After almost 10 months here in the states the time has come for us to return to the field. Well actually as most of you already know, this is a new field for us. We will be moving to Kaabong, Uganda on January 4, 2012. 
We will be in Uganda for approximately 18 months. This will be a place where we can get to know some of the other missionaries and ministries working in the area. We will be learning from many who have been on the field for a long time in the area. This will help us make a more effecient transition when we begin our church planting efforts. 
We also plan on working with the Karamajong people in Uganda, while we are there. This is not a typical engagment for us as they are somewhat evangelized and have people working with them. However, they are loosly related to many of the groups we will be working with in the future and will provide us with essential cultural insights that will certianlly help us in the future.
We will also be using NE Uganda as a staging area for our research into South Sudan. This is our final destination (for now at least) and once there we will begin working with several Unreached Unengaged People Groups (UUPG’s).
This is our first update regarding this new adventure, there will be more to come, but in the meantime you can follow us in the following places:

www.echelon-africa.com  (team website)
www.dont-forget-about-us.com (taliaferros blog)
www.africacanandsocanyou.com (Lanes blog)
www.echelon-africablog.com (Echelon blog)

twitter: @echelonafrica
youtube channel: echelonafrica
Facebook group: echelon-africa

Thursday, December 8, 2011

Open Letter to Three Churches


We wanted to offer our sincerest thanks to 3 churches who have really impacted us over the last 10 months here in the states. They have gone above and beyond the call of duty to care for us.
When we first arrived we were burned out, beaten and bruised. We were drained and emotionally exhausted and we were supposed to go to a Missions event called Go Celebration at FBC Broken Arrow, OK. I will be honest when I tell you that I think we both kind of dreaded it. because we were so tired, yet we had to be ‘on’ for a bunch of people interested in missions. We had no idea what we were in store for. The guys at Broken Arrow gave us just what we needed at just the right time. They cared for us and allowed us to truly find rest, physically, emotionally and even spiritually. Mike Croppers Sunday School class made us feel at home and we just felt like we belonged there. They showered us with gifts and their kindness. It was a blessing sent from the Lord through his people in Broken Arrow. The Fitzsimmons were like family to us and they made us wish we could stay a whole week just to get to know them better. I think you guys get the point, you guys are all very special to us and we thank the Lord for getting to meet you. Now, the ball is in your court, you are gonna have to come see us now! See you in Africa!
The people of First Baptist Springtown have been one of the constants in my (Jeremy) life since I was just a young child. I first learned about missions from Bill and Jolynn Dean, who were both from Springtown and sent out from FBC Springtown. I learned to walk with the Lord throught the discipleship that went on there and I preached some of my first sermons there. They supported us while we were in Peru, but since we have returned they have been energized by the new vision that the Lord has given us for Africa. Many have volunteered to come help us work in one of the most difficult places in Africa. They have helped us in so many ways I can’t number them. But most of all they made us feel like if we ever needed anything all we needed to do was call on them and they would sacrifice in order to care for our needs. I inherited my love for the nations from the people in this church and I am excited to see this heritage passed on to new generations even now. We love you guys and can not wait to partner with you in the next few years!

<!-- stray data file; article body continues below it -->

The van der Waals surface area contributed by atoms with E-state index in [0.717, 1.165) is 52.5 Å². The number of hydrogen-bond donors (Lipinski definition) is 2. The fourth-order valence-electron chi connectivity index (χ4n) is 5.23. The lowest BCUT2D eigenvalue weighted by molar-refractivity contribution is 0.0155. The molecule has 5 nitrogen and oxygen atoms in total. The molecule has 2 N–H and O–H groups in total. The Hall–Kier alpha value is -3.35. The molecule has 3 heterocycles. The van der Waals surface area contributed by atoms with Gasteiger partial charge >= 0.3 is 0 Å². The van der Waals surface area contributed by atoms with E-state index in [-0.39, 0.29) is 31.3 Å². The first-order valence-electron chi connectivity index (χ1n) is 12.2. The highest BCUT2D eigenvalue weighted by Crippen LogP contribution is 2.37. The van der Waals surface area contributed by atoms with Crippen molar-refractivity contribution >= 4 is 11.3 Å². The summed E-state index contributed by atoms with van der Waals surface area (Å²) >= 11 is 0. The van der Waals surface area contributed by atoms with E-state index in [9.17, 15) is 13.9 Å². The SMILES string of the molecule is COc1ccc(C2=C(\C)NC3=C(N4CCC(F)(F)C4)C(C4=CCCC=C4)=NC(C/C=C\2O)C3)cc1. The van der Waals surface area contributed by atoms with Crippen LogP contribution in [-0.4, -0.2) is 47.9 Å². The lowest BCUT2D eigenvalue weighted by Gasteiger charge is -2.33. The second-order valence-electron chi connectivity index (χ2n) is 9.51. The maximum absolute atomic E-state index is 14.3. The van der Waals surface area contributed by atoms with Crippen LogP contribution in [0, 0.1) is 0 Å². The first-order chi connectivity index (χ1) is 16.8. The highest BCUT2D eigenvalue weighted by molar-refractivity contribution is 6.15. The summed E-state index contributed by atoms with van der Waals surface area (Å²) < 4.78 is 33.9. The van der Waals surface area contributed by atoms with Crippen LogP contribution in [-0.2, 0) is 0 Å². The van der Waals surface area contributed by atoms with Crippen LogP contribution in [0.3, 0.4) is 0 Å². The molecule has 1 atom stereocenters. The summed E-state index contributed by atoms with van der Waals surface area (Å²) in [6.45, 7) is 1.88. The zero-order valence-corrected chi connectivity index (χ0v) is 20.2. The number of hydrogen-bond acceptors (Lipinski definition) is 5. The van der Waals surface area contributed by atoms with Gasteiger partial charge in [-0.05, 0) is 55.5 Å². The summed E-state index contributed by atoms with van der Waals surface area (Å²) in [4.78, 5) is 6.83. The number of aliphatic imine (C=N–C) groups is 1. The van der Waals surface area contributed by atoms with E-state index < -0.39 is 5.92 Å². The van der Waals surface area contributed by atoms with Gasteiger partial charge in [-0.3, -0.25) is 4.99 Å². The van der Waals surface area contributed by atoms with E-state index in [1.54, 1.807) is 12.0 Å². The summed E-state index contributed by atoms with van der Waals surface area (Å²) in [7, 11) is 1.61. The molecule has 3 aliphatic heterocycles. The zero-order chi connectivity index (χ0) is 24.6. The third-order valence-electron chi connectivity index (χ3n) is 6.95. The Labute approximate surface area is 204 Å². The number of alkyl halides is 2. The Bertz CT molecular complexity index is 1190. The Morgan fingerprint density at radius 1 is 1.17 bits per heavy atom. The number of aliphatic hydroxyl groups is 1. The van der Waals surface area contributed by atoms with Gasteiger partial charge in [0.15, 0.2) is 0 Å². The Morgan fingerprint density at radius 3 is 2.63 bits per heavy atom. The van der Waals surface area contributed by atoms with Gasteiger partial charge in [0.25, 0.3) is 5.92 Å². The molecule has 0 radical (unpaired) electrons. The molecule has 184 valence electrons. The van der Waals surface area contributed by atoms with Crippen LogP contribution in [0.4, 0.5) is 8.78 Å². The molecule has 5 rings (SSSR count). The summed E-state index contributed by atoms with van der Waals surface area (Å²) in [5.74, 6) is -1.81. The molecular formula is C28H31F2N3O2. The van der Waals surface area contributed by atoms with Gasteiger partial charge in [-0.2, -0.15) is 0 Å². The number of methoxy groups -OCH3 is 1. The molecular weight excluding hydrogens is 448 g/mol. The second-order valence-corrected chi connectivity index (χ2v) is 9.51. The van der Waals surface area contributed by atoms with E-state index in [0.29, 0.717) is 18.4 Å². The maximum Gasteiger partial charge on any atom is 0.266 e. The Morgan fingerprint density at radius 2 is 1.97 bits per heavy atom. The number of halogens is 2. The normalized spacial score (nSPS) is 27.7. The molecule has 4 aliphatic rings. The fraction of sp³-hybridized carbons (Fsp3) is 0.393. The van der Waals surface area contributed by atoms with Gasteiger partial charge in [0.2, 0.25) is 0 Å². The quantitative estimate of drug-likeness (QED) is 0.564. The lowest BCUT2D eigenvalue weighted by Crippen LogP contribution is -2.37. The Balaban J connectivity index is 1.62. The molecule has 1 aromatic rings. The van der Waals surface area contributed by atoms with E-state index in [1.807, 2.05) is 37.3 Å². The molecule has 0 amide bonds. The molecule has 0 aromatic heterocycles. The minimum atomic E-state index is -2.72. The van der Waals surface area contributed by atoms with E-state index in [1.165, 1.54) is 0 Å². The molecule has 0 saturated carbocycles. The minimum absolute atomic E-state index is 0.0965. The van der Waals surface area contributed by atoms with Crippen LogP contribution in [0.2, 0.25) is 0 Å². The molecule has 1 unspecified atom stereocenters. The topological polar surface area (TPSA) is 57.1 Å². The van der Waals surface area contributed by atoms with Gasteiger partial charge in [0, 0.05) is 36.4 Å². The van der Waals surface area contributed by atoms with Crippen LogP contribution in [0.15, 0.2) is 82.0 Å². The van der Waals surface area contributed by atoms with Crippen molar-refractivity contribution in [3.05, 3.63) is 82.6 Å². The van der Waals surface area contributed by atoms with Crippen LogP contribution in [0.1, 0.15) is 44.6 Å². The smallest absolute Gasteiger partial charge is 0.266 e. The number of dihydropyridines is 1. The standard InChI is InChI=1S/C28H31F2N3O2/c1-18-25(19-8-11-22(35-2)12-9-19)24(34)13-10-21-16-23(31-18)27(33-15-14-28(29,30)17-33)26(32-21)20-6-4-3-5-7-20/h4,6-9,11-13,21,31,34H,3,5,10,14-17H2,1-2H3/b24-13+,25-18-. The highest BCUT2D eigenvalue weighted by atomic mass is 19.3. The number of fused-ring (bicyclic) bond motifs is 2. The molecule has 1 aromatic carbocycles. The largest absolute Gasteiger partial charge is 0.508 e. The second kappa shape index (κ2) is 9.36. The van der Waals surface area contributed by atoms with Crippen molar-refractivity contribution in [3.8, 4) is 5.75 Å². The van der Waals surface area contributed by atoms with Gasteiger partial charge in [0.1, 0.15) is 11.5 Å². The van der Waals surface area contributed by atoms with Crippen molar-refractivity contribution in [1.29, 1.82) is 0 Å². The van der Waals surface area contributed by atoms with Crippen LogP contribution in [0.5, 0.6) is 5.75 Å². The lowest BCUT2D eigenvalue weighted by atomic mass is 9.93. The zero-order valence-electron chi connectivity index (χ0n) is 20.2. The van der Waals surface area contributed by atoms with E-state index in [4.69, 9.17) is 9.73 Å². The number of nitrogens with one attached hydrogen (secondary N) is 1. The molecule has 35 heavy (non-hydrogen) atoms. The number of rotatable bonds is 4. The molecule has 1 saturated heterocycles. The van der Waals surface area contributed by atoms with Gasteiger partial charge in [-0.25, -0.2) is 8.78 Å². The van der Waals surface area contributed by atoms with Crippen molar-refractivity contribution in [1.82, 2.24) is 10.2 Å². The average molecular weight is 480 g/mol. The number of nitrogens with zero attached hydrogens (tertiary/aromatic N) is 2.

The mission house at Harmony Baptist has become our home away from home now for the last two times we have been on furlow. The house is beautiful and comfortable, it is perfect for our family, it is away from the noise and hurry of Weatherford. However, the real reason we return to the same house is our friends at Harmony Baptist. They took care of us while Susan was pregnant and threw her a shower. They loved on our kids and taught them about Jesus. We were able to share our experiences and our lives together. Brother Lynn is one of the most pastoral and caring men we have ever known and his example was a great encouragement to us. But almost everyone in this assembly of believers has touched our lives in one way or another. Thank you for looking out for us and sharing your lives with us.
For those of you who are not from these churches, I want you to know what an impact you can make on a missionary family who is passing through. These are just some examples of those who have cared for us over the years. We love them and pray the Lord will bless them and their ministries because of the mercy and love they showed us.  

--Jeremy & Susan

Saturday, December 3, 2011

Jesus is Lord

Hey guys,
this is j. i thought you might all be interested in a message i posted on the website's podcast. I can't figure out how to post it here yet, so this will have to do for now...enjoy.

http://www.echelon-africa.com/echelon-africa/Podcast/Entries/2011/12/4_Jesus.html